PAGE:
After that fun break, the next part of the museum explores crime scene investigation by introducing you to a crime scene and allowing you to work through the evidence in different, subject-based rooms and displays, leading you to the final conclusion - the who done it!

As part of your visit, you can opt to purchase an additional interactive experience: the CSI Forensic Lab.  Here, you are given information on the crime that has been committed, the victim, and the three suspects.  Assigned to one of five groups, you travel to each station gathering evidence.  The Alibis and Lies station has you examine the suspects statements against interviews conducted, to validate the alibis, as well as against phone records to find any suspicious activity.  At the forensics fiber lab, you examine a clothing fiber taken from the victim's body under a microscope and compare it to fibers taken from suspects' clothes.  Next, you gather information from a witness testimony, DNA analysis, handwriting analysis, and other evidence to come to conclusions about the suspects and their activities.  The final two stations show you how to recreate blood splatter patterns to match with what was documented at the scene and how to lift a fingerprint.

The Drug Enforcement Administration (DEA) Museum
(Admission is Free.  Located in Arlington in Pentagon City)

Just a few metro stops from D.C. and across from the Pentagon City mall is a free museum that may often get overlooked.  I feel like this museum expands upon the collection that was once displayed in the F.B.I museum.  The DEA Museum chronicles the history of drugs in America, rooted in the opium wars of the mid-1800s between Britain and China which led to its introduction to America by the Chinese tradesmen immigrants working in the West.  It also dispels a common perception that the rise in popularity and frequency of use of marijuana and heroin was in the 1960s and 1970s - they were actually a drugs used by the jazz community, marijuana in the 1920s and the introduction of heroin in the 1930s. The museum timeline ends with a display about the current meth drug abuse in the U.S.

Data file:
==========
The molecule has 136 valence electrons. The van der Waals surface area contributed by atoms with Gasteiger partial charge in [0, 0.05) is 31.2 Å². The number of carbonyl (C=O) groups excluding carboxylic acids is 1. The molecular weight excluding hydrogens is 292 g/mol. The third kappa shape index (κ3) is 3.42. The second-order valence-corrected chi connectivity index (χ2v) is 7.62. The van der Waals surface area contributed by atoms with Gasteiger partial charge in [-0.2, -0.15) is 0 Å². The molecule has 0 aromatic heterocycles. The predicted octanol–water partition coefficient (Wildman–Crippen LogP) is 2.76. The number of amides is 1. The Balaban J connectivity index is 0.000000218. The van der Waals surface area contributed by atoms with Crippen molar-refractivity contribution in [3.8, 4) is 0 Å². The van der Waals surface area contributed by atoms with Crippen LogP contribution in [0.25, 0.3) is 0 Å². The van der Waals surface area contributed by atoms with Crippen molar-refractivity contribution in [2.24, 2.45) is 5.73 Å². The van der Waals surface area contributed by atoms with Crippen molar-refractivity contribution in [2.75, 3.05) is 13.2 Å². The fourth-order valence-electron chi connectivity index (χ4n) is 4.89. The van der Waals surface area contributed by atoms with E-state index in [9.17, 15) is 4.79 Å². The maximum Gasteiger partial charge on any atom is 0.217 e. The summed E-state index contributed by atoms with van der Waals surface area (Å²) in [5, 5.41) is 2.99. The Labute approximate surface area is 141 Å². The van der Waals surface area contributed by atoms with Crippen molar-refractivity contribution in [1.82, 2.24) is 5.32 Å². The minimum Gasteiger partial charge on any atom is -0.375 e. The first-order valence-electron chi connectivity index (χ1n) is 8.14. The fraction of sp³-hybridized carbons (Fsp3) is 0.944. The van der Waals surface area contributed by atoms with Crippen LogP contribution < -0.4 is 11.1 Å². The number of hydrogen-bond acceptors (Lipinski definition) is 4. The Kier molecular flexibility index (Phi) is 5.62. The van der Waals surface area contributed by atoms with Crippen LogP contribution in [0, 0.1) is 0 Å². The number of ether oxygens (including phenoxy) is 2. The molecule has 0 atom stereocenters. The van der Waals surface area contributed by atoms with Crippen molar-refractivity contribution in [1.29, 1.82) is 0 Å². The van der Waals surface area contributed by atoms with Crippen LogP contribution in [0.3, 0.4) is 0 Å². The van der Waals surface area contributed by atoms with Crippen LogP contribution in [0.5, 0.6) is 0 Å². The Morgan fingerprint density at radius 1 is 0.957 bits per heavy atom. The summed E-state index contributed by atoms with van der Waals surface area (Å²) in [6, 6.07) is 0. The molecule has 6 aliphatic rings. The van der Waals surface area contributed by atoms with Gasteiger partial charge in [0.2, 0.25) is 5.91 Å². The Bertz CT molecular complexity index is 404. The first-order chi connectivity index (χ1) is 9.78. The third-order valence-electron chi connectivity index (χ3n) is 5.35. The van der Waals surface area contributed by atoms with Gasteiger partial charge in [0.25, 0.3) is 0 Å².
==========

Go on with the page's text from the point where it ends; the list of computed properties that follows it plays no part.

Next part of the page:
Posted on Wednesday, January 18, 2012 by Julie

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Friday, January 13, 2012

My mom read my first post showcasing her cookie designs and said that I should have used these cookies instead.  Still ridiculously cute!

Pancake Breakfast

Made for my long airplane ride to Australia

Ice Cream Cones


Easter Bunnies

Santa's Helpers

Melted Snowmen

Star Wars

Angry Birds


Flip Flops


My Dog!

Posted on Friday, January 13, 2012 by Julie

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While I feel like I'm not too shabby at crafting, it's nothing compared to my mom.  She has to be one of the most talented people I know, creating very classy items that are appealing to everyone - tacky free!  Over the years, she has pursued many media for her skills, including colored pencil drawing, digital photography, ink drawings, etched drawings, home decor, and handmade greeting cards. In the past five or so years she's been most passionate about designing extremely fancy and fun cookies.  Since she is the last person to accept a compliment and recognize her talents, I thought I'd showcase some of her designs on my blog.  By the way, there's a cookie store in NYC, Eleni's, that sells cookies exactly like what my mom bakes that sell for upwards of $6 for ONE cookie!  Here's one box of four cookies I found for $28.50! Ridiculous!